Last year, as you may recall, the Legislature cut $5.4 billion from the state’s public education budget. By now the effects are starting to show. The Houston nonprofit Children at Risk released a study last week that details just what those cuts have cost Texas students.
The report considers 81 school districts—8 percent of Texas’ districts, representing 36 percent of its students. It’s a diverse group, ranging from rural districts with only a few hundred students to giants like Houston and Dallas ISD, and it’s hard to draw broad conclusions. But the overall pattern is clear: across Texas, districts are growing their class sizes, letting teachers go and straining their infrastructure. They’re taking unsustainable measures and waiting for a salvation that may not come.
Districts get most of their money from local sources—bonds and property taxes—and state aid. These cuts only came from the state’s part, and on the surface they don’t look like much—just 3 percent of Texas’ total education spending.
But they came to a system already in crisis, with districts already struggling to cope with the last legislative “fix” to the school finance system, the “target revenue” system created in 2006 that already left some districts woefully underfunded. Last year’s cuts represented another shock to the system, though they’ve dealt with it differently. Texas’ school districts are fantastically diverse, with totally different needs and tax bases.
But there are some overarching themes. Most districts did anything possible to avoid cutting teachers or other core instruction costs. They cut electives, after-school programs and bus routes instead. They consolidated schools or tried to outsource or share administrative costs. Some adopted innovative new solutions: Alamo Heights ISD installed a number of green conservation techniques to cut utility bills—they’ve put solar panels on their roofs and sold surplus energy back to the utility providers. Two districts cooperated to get a better deal on after-school programming. Others won big nonprofit or corporate grants.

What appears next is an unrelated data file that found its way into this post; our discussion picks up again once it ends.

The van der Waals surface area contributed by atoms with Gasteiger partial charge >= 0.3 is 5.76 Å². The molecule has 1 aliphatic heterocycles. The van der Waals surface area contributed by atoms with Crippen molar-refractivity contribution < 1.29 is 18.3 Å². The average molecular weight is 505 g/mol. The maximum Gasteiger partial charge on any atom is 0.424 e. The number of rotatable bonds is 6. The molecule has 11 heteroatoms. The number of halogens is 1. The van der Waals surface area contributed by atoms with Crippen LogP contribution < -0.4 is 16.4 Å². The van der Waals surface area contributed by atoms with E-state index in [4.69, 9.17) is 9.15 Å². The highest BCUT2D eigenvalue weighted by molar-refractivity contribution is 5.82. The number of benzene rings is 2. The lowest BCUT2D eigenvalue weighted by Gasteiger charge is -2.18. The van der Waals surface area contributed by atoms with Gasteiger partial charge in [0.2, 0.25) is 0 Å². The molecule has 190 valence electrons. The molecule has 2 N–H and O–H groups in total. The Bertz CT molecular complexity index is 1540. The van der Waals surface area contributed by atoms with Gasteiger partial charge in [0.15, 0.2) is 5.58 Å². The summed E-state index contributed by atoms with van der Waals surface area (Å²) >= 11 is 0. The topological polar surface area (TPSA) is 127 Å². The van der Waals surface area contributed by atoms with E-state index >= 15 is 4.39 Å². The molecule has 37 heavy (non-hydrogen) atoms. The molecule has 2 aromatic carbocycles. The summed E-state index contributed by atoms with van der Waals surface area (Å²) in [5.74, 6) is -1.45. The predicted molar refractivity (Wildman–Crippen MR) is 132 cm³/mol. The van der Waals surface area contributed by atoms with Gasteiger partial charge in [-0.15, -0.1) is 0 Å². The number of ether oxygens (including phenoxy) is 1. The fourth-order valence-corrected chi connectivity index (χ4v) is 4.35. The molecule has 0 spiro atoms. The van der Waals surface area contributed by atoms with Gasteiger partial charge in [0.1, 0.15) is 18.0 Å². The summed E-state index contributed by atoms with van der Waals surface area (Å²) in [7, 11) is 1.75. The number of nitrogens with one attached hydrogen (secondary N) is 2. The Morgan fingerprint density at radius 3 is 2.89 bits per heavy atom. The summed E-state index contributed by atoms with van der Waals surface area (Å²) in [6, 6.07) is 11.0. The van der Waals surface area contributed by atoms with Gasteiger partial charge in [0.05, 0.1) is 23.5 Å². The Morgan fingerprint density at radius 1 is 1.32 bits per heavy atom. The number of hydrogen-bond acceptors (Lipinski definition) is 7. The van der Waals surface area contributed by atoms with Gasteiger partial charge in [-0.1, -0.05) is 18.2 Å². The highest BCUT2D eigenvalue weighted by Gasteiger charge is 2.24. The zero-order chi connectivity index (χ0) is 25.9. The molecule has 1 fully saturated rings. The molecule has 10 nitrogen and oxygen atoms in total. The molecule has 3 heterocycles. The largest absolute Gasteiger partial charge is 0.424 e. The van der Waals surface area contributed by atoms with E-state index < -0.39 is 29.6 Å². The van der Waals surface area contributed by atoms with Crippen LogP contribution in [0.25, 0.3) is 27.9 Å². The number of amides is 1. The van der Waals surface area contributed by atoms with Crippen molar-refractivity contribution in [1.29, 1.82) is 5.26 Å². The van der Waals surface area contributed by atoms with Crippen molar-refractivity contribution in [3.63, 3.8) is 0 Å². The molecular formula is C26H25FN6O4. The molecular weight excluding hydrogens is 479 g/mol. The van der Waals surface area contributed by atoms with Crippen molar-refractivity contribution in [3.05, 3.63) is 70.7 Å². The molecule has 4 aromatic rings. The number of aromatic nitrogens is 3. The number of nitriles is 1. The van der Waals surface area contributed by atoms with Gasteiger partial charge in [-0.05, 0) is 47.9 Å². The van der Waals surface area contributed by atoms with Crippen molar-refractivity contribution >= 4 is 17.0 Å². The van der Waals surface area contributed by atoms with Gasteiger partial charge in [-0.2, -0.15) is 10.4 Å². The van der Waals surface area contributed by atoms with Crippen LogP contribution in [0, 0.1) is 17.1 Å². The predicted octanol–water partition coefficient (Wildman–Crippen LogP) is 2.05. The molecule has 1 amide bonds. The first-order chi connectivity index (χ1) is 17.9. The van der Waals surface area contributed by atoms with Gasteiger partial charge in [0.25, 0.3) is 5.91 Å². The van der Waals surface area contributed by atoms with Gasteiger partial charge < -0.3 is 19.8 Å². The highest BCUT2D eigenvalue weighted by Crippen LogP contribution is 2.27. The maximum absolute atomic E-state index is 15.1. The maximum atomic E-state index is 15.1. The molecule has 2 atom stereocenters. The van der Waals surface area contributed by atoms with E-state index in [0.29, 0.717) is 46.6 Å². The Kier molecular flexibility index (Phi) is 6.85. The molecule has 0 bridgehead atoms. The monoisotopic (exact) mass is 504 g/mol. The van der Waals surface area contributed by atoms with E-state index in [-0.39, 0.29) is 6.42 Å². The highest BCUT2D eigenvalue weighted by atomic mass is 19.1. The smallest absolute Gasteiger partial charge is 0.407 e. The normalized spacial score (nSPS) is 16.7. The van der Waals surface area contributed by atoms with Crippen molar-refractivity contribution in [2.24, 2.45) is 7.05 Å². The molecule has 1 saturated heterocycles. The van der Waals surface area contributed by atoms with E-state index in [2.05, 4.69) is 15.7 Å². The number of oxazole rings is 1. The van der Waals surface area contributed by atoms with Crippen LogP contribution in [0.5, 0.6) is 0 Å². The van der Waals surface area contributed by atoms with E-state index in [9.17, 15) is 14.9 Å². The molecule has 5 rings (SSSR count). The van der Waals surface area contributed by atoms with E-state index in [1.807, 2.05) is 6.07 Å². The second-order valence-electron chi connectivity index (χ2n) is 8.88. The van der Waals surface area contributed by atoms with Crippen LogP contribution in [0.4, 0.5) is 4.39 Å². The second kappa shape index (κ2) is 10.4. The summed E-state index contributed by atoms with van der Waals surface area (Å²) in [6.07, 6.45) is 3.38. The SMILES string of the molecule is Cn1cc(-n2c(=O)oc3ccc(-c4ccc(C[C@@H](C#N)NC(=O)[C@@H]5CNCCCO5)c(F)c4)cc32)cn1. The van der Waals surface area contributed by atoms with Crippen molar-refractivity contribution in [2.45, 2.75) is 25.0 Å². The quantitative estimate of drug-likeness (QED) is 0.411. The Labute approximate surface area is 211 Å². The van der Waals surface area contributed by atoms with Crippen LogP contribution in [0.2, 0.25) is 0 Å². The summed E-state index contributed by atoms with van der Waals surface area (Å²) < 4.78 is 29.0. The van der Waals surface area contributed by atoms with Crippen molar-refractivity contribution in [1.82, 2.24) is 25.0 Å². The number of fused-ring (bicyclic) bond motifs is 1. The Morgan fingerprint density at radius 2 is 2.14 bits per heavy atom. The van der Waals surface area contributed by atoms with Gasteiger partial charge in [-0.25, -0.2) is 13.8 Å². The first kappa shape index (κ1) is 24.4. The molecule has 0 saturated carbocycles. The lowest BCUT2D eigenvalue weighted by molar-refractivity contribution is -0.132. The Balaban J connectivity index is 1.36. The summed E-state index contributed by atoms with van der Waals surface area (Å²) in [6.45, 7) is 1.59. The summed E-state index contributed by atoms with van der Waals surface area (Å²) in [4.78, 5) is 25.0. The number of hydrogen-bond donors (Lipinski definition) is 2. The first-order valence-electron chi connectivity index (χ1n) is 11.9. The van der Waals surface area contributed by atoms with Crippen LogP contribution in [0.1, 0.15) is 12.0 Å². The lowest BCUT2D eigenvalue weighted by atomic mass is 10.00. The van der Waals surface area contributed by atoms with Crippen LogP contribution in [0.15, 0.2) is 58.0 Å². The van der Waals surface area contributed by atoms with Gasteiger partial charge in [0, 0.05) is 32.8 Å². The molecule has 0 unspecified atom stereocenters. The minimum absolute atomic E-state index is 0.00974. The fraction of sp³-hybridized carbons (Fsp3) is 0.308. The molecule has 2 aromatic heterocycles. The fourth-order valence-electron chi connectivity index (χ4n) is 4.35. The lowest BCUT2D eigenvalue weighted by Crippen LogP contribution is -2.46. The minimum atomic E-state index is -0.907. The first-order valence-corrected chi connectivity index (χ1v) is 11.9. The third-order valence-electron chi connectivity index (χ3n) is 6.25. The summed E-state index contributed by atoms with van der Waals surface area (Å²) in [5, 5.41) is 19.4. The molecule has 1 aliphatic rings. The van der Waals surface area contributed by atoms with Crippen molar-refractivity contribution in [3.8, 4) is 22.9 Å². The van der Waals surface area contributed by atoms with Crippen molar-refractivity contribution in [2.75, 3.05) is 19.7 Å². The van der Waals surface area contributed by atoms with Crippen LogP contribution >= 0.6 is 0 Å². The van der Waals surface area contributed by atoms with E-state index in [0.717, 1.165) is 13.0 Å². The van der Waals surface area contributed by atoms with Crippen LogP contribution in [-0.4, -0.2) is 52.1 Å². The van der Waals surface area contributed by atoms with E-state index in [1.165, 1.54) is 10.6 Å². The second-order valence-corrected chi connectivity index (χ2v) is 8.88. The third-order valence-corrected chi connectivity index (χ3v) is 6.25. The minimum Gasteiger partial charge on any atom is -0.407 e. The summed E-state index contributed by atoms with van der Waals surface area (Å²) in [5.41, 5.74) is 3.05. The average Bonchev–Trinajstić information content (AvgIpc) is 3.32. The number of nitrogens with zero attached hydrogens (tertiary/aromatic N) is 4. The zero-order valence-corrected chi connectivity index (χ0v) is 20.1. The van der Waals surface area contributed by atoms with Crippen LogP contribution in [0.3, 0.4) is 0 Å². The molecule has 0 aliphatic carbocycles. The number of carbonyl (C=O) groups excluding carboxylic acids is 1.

But mostly, the report found, districts covered budget shortfalls with unsustainable belt-tightening. The top three strategies were delaying maintenance, putting off tech upgrades, and freezing administrator salaries. Of these, putting off maintenance was the most popular—a solution that can only work so long. The fixes suggest a system waiting to be saved.
“While every dollar counts, even the most creative districts were only able to achieve comparatively small savings from these strategies with regard to total operating budgets,” the group found.
The problem is this: payroll expenses—mostly for teachers—make up about 80 percent of school spending. You can only cut so far before dipping into that. So in the last four years the state has lost 10,000 teaching positions—while adding 83,000 students. Teachers may not get laid off, but when they retire or leave, new ones aren’t rehired. The result is bigger classes, more work and longer hours for teachers, and reduced access to pre-K and after-school care.
Often, even this hasn’t been enough. After all their cuts and belt-tightening, one third of the districts surveyed still operated at a loss.
At a trial late next month, the state faces six combined lawsuits over the school finance system, from more than 500 districts representing 3 million Texas students. Schools can’t do much more than wait, and hope for help from the courts. The case is likely to wind all the way to the state Supreme Court, and even if the schools win their case, it’ll probably be well into 2013 before the Legislature is directed to fix the funding system.
As this study shows, that day can’t come soon enough for Texas school districts.